write to server from remote client

I am calling a script on several clients from my application server. I am attempting to write everything to a log file on my file server. My master script on my application server calls a client script, also located on the application server, which kicks off a process on several clients. My master script updates the log file, but when I kick of the client script, the client script can only write to log files on the client machines, not the file server. I would like everything write to the log file my file server so I only have to go to one location to view the output.
I am running the master as admin, and I am using the Invoke-Command to run the client script on the client machines:
Invoke-Command -computername $DeviceName -FilePath $File -InDisconnectedSession -ErrorVariable e -ErrorAction SilentlyContinue
My client script attempts to write to the log file (“Starting Client Script” >> \server\path\file.txt) but fails. I can write to a local file on each client machine, such as “Starting Client Script” >> c:\temp\file.txt. I can also ping the file server from the client and write it to a log, such as ping server >> c:\temp\file.txt.
When I do a Test-Path \server or test-path ipaddress from the client script it comes back as false if it is called from the master script, otherwise it comes back as true.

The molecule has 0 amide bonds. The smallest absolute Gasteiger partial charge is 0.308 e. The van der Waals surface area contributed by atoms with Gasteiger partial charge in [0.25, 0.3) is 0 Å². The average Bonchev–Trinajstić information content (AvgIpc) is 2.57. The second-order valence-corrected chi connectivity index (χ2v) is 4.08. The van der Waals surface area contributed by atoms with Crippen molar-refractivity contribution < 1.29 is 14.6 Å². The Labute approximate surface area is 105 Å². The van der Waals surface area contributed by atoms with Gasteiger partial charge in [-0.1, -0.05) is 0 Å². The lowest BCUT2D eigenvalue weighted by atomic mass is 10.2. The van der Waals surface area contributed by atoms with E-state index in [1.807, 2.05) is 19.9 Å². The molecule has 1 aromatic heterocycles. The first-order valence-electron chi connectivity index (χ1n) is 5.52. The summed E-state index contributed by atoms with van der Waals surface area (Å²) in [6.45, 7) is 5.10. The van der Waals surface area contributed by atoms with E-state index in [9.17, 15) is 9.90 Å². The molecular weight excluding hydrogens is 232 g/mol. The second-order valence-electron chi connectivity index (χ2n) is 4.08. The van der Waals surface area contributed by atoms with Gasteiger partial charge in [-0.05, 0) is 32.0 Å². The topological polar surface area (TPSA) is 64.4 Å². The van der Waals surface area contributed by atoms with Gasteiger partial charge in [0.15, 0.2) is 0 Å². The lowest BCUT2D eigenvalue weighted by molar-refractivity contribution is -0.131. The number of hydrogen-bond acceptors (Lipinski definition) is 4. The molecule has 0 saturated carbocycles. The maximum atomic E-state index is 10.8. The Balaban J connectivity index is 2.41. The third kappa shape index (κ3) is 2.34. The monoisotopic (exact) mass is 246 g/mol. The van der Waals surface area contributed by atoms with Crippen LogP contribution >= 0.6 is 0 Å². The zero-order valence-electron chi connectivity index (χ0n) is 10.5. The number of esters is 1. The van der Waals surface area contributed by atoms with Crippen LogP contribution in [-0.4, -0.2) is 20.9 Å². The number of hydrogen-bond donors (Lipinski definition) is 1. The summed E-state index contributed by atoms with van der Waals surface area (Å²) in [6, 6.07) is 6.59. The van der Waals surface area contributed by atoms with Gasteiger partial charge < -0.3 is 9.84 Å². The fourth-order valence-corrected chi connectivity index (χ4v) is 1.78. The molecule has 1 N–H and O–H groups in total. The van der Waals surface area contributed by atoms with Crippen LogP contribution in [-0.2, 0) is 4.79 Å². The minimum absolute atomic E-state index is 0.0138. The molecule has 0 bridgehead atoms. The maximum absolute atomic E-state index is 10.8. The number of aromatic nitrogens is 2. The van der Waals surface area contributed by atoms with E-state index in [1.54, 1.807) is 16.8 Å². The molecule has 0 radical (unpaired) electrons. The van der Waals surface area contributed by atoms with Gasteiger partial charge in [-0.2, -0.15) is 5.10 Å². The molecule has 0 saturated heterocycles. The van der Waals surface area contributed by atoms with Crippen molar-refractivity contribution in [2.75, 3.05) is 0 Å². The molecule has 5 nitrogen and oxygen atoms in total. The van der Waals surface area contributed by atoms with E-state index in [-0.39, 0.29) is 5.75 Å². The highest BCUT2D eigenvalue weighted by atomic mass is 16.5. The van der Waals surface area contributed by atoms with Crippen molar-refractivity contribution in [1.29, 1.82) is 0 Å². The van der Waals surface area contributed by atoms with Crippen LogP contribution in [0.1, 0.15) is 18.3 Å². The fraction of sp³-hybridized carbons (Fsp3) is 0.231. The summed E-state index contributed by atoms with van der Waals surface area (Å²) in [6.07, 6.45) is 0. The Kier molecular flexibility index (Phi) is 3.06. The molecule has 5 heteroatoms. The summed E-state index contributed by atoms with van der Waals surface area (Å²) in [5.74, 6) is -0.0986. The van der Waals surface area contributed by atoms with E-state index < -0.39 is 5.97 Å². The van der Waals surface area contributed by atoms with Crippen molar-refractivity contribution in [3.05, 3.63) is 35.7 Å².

Is there a way to have the client script write the output to the log file on the file server?

When you remote into a machine, you’re delegating your credentials to it, so it can perform tasks on your behalf. But it can’t delegate them any further by default, which means any non-local operations it tries to perform are done anonymously. This is often referred to as the “Second Hop Problem,” is described in “Secrets of PowerShell Remoting,” and is a pretty serious security discussion.

If you’re doing:

Invoke-Command -computername $DeviceName -FilePath $File -InDisconnectedSession -ErrorVariable e -ErrorAction SilentlyContinue

(Formatting code makes it a million times easier to help with), then I would make sure the script being run ($File) is doing the right thing and outputting objects to the pipeline. That way, you can capture those objects on your local machine and log them there. For example:

Invoke-Command -computername $DeviceName -FilePath $File -InDisconnectedSession -ErrorVariable e -ErrorAction SilentlyContinue |
Out-File \\MyFileServer\MyShare\output.txt

Or something. Remoting will bring the results back to you, and you can do something with them there, rather than asking the remote machine to do something with them. But that relies on $File being a well-designed PowerShell tool, outputting a uniform set of objects.

Alternately, have $File write everything to a local file on the remote machine, and then as its last step, Get-Content that file - which will send the contents back to your local computer, where you can put them wherever you want.

The Get-Contents process should work for me.